Host Access Control

Valid for version 92

Version:

82

92

94

100

102


Last modified: October 15, 2021

Overview

Warning:
For users of CentOS 7, CloudLinux™ 7, and Red Hat® Enterprise Linux® 7 and earlier versions: if you accidentally lock yourself out of WHM when you use this interface, edit the /etc/hosts.allow file through the command line to regain access.
Note:
Warning:

cPanel & WHM version 92 for CentOS 8 and CloudLinux 8 is experimental software and we do not recommend using it in production environments.

Upgrade to a later version of cPanel & WHM to use CentOS 8 and CloudLinux 8 in production environments.

Use the Host Access Control interface to allow or deny (block) access to the following services for specific IP addresses:

  • cPanel (cpaneld)
  • WHM (whostmgrd)
  • Webmail (webmaild)
  • Web Disk (cpdavd)
  • FTP (ftpd)
  • SSH (sshd)
  • SMTP (smtp)
  • POP3 (pop3)
  • IMAP (imap)
Note:
  • To control access to the ftpd daemon, you must use the ProFTPD FTP server. Pure-FTP does not support TCP wrappers.

  • To control access to the POP3 or IMAP services, you may use the Dovecot mail servers.

Allow or deny access

Important:

You must enter your allow rules before your deny rules.

To add a allow or deny a single IP address, comma-separated list of IP addresses, hostname, or CIDR subnet mask access to a service, perform the following steps:

  1. Enter the service name in the daemon text box.

  2. Enter the IP address, CIDR subnet mask, comma-separated list of IP addresses, or hostname in the Access List text box.

    • You may enter wildcards in this text box.

    • You must enclose IPv6 addresses in square brackets ( [ ] ).

    • You may apply your rule to multiple IP addresses by entering a comma-separated list of IP addresses or a CIDR subnet mask.

    • To add a CIDR subnet mask, add /NUMBER to your IP address, where NUMBER is the number of network bits that an IP address must match to be affected by your rule.

      • IPv4 example: 192.168.0.0/24 means the first 24 bits of the requesting IP address (the first, second, and third numbers in the IP address) must match the rule IP address. This will result in all IP addresses in the range of 192.168.0.1 - 192.168.0.254 meeting the rule.

      • IPv6 example: 2001:0db8:0:0:1:0:0:1/64 means that the first 64 bits of the requesting IP address must match the rule IP address. Because IPv6 uses 128-bit addresses, this will result in all IP addresses in the range of 2001:db8:abcd:0012:0000:0000:0000:0000 - 2001:db8:abcd:0012:ffff:ffff:ffff:ffff meeting the rule.

  3. Enter the desired action in the Action text box.

    • Enter allow to allow access.

    • Enter deny to deny access.

  4. Describe the rule in the Comment text box.

  5. Click Save Host Access List, or click Reload to delete any changes. Saved changes will apply.

Note:

You can also enter ALL EXCEPT IP address in the Access List text box. When you enter allow as your action, the system will allow all of the addresses except for addresses that you entered in the Access List text box.

Example

To allow access for two IP addresses, but deny access from all other addresses, use either of the following methods:

Create two separate rules:

  • Create one rule that allows 192.168.0.0/255.255.255.0 or [2001:0db8:0:0:1:0:0:1]/64.

  • Create a second rule that denies access to ALL IP addresses.

Create one rule:

  • Enter all except 192.168.0.0/255.255.255.0 or all except [2001:0db8:0:0:1:0:0:1]/64 in the Access List text box.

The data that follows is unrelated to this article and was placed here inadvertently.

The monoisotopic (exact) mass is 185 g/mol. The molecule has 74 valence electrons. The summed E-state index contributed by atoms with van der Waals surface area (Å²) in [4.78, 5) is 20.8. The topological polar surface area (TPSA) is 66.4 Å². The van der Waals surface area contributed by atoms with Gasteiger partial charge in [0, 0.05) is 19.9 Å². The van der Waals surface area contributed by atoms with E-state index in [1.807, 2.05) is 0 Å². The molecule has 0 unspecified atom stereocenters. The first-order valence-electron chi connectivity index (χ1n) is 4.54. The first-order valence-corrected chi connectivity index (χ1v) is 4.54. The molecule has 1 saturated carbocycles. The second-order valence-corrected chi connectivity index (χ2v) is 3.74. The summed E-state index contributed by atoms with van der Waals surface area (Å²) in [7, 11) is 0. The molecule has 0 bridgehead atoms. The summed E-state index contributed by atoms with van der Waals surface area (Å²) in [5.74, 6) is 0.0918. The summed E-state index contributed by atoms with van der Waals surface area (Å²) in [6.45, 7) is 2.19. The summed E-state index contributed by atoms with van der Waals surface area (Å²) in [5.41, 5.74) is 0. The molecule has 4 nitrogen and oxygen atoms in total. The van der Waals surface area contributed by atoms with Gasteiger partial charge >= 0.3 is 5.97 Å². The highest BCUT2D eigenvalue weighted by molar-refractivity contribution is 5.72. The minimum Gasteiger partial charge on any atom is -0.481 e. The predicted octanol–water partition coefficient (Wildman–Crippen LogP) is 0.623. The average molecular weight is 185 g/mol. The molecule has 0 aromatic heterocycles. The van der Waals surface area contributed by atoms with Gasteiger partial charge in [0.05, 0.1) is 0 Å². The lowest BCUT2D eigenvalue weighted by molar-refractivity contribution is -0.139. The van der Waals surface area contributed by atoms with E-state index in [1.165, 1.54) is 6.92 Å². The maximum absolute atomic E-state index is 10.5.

• Enter deny in the Action text box.

Host Access Control for CentOS 8 and CloudLinux 8

Warning:
  • cPanel & WHM version 92 for CentOS 8 and CloudLinux 8 is experimental software and we do not recommend using it in production environments.

  • If you accidentally lock yourself out of WHM when you use this interface, edit the nft rules through the command line to regain access.

Add a rule

Important:

You must enter your allow rules before your drop or reject rules.

To add a allow or deny a single IP address, comma-separated list of IP addresses, or CIDR subnet mask access to a service, perform the following steps:

  1. Enter the port number in the Port text box.

  2. Enter the IP address, CIDR subnet mask, or comma-separated IP address list in the IP Address/CIDR text box.

    • You may enter wildcards in this text box.

    • You do not need to enclose IPv6 addresses in square brackets ( [ ] ).

    • To add the CIDR subnet mask, add /NUMBER to your IP address, where NUMBER is the number of network bits that an IP address must match for your rule to affect it.

      • IPv4 example: 192.168.0.0/24 means the first 24 bits of the requesting IP address (the first, second, and third numbers in the IP address) must match the rule IP address. This will result in all IP addresses in the range of 192.168.0.1 - 192.168.0.254 meeting the rule.

      • IPv6 example: 2001:0db8:0:0:1:0:0:1/64 means that the first 64 bits of the requesting IP address must match the rule IP address. Because IPv6 uses 128-bit addresses, this will result in all IP addresses in the range of 2001:db8:abcd:0012:0000:0000:0000:0000 - 2001:db8:abcd:0012:ffff:ffff:ffff:ffff meeting the rule.

  3. Select the TCP protocol or the UDP protocol from the Protocol menu.

  4. Select which action to take for the port from the Action menu.

    • Use the ACCEPT action to allow the IP addresses in the range to access the port.

    • Use the DROP action to block the IP addresses in the range without a rejection message.

    • Use the REJECT action to block the IP addresses in the range with a rejection message.

  5. Click Add Rule to add the rule. The rule will appear in the Current Rules table and apply.

Additional Documentation